Västgöta-Dals Infantry

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Hierarchical Path: Seven Years War (Main Page) >> Armies >> Swedish Army >> Västgöta-Dals Infantry

Origin and History

The regiment was initially raised in 1613 as the Västergötlands Storeregement, one of the nine grand regiments organised by Gustavus Adolphus. It incorporated various fänikors (smaller units of about 500 men) from Västergötlands (created in 1552), Dalsland, Skaraborg and Älvsborg.

In 1624, this grand regiment was organised into sub-units: three field regiments (Skaraborg, Älvsborg and Västgöta-Dals) and one cavalry regiment (Västergötlands).

In 1685, the grand regiment was finally broken down into three distinct and independent regiments, giving birth to the Västgöta-Dals Infantry regiment.

In the Great Northern War in the Homeland and commanded to the Fleet at Karlskrona till 1709. In Bohuslän 1711, then in Germany and captured at Tönningen. Raised again and in the Norwegian campaigns of 1716 and 1718.

At the beginning of the Seven Years' War, the regiment consisted of 1,200 privates in 2 battalions of 4 companies. Each company had 150 privates and 11 officers, NCOs and musicians.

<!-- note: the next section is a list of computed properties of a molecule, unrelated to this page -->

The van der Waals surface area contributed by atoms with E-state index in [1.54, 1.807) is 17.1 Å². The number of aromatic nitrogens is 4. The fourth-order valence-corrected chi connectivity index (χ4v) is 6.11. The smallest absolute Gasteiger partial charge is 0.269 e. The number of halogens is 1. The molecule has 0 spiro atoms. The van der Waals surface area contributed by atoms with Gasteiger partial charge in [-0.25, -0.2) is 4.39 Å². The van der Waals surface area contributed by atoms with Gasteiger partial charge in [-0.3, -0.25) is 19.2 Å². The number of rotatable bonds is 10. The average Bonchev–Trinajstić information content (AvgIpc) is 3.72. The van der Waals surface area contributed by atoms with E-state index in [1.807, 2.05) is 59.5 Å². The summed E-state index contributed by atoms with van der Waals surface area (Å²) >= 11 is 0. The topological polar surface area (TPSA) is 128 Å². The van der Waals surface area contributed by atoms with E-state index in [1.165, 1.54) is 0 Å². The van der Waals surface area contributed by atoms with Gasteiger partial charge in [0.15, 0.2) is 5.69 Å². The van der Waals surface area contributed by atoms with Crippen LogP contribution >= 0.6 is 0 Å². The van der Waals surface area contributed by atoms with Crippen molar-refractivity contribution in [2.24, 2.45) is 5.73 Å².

During the Seven Years' War, the regiment was commanded by:

  • J. Sparre

Service during the War

In 1757, 4 companies (about 680 men) of the regiment were sent to Pomerania.

On April 5 1758, a small detachment of the regiment (about 100 men), was part of a small Swedish force who tried to take the Peenemünde redoubt by surprise from the shore. They scaled the walls but were expelled after fierce hand-to-hand fighting.

The four companies of the regiment continued to serve in Pomerania until 1761.

Uniform

Privates

Uniform in 1756 - Source: Kronoskaf
Uniform Details as per
sketches of infantry uniforms from the
Swedish War Archives
Headgear
Musketeer black tricorne laced white with a brass button on the left side
Grenadier Prussian style mitre with a blue bag (because of the great similarity of the Prussian and Swedish grenadiers, in the field the mitre was covered with a black wax cloth)